The entire article by Chris Leithner is an important read: Value Investing and Austrian Economics Leithner
The video below–though choppy in the first few minutes–is worth hearing about the psychology of market bubbles. The interviewer of Bob Moriarty is ignorant of basic economics (Can prices EVER go below the cost pf producing a useful/needed product? Yes or No), but you can follow the discussion. Note the pushback of the interviewer who is also an owner of bitcoins to Moriarty’s questions. The psychology is fascinating–the will to believe and suspend judgment.
Bitcoin is up more than 2,000 percent in the last year and now trades above $17,000. Bitcoin futures trading launched this week on the Cboe exchange, gaining more than 19 percent Monday in the first full day of trading.
There are now 1,358 cryptocurrencies in existence, according to CoinMarketCap. Other digital currencies such as ethereum are better designed for programmable “smart contracts” and have quicker transaction times versus bitcoin.
Bitcoin’s scalability is another issue. There is technical limitation on how many transactions that can be processed at the same time. Partly as a result, widespread use of the cryptotcurrency for payments has not occurred yet.
So cryptocurrency investors must honestly ask themselves, is bitcoin really changing the word through blockchain technology innovation or is it mainly speculative asset? It’s the latter.
Kynikos Associates short-seller Jim Chanos, lauded for his prescient negative calls on Enron and Tyco, compared bitcoin to previous fads.
Bitcoin “is a speculative mania. It’s Beanie Babies,” he said at a Schechter event in Detroit, Michigan Wednesday, referring to the toy fad craze during the 1990s.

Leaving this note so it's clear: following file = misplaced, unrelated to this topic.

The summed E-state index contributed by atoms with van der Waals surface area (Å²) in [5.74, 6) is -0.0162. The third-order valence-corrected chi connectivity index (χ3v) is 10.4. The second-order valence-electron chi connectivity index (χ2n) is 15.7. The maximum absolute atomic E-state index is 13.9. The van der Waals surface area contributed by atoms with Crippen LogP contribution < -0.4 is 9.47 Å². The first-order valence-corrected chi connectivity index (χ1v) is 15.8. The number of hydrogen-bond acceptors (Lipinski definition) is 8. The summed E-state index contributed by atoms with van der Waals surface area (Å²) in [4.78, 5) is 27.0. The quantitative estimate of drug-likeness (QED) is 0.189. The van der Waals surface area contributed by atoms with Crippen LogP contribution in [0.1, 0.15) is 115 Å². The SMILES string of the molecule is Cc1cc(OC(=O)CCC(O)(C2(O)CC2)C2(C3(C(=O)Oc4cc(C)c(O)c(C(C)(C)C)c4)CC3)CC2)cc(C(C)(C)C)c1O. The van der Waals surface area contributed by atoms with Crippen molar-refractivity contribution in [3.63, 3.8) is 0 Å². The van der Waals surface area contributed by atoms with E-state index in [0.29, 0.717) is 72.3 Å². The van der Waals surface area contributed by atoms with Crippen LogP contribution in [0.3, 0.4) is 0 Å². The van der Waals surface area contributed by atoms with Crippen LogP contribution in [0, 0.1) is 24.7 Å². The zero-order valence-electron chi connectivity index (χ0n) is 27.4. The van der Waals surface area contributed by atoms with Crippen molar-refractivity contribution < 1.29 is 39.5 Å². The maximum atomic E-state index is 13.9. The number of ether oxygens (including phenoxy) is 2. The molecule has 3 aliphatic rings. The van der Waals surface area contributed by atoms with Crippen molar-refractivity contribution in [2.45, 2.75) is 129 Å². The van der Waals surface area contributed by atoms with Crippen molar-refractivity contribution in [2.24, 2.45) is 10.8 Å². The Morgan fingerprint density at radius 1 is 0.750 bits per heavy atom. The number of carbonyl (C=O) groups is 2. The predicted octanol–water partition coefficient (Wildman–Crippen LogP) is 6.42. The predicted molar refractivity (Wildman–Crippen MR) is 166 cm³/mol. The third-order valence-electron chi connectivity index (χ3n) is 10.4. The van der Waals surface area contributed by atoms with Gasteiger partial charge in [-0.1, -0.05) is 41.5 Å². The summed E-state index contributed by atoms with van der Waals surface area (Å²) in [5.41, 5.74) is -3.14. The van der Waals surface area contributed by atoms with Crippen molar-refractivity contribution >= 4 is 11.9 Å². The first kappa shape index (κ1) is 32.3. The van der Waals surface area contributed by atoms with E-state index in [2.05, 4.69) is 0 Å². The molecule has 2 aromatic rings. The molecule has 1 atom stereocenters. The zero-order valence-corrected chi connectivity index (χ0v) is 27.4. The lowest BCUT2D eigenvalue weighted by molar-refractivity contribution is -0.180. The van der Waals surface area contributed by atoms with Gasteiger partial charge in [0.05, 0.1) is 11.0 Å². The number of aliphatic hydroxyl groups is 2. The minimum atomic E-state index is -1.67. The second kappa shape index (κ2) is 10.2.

DoubleLine Capital CEO Jeffrey Gundlach criticized the lack of analytical rigor in the recent “nice round number” $1,000,000 price targets for the bitcoin, which is reminiscent of previous speculative blow-offs.
“I have no interest in this type of maniacal type of trading market,” he said on CNBC Wednesday.
Hedge fund manager Seth Klarman, the value investing giant who often draws comparisons to Warren Buffett, wrote in his classic “Margin of Safety” book an illuminating parable warning against speculation:
“There is the old story about the market craze in sardine trading when the sardines disappeared from their traditional waters in Monterey, California. The commodity traders bid them up and the price of a can of sardines soared. One day a buyer decided to treat himself to an expensive meal and actually opened a can and started eating. He immediately became ill and told the seller the sardines were no good. The seller said, ‘You don’t understand. These are not eating sardines, they are trading sardines.’
Like sardine traders, many financial-market participants are attracted to speculation, never bothering to taste the sardines they are trading. … trading in and of itself can be exciting and, as long as the market is rising, lucrative. But essentially it is speculating, not investing. You may find a buyer at a higher price—a greater fool—or you may not, in which case you yourself are the greater fool.”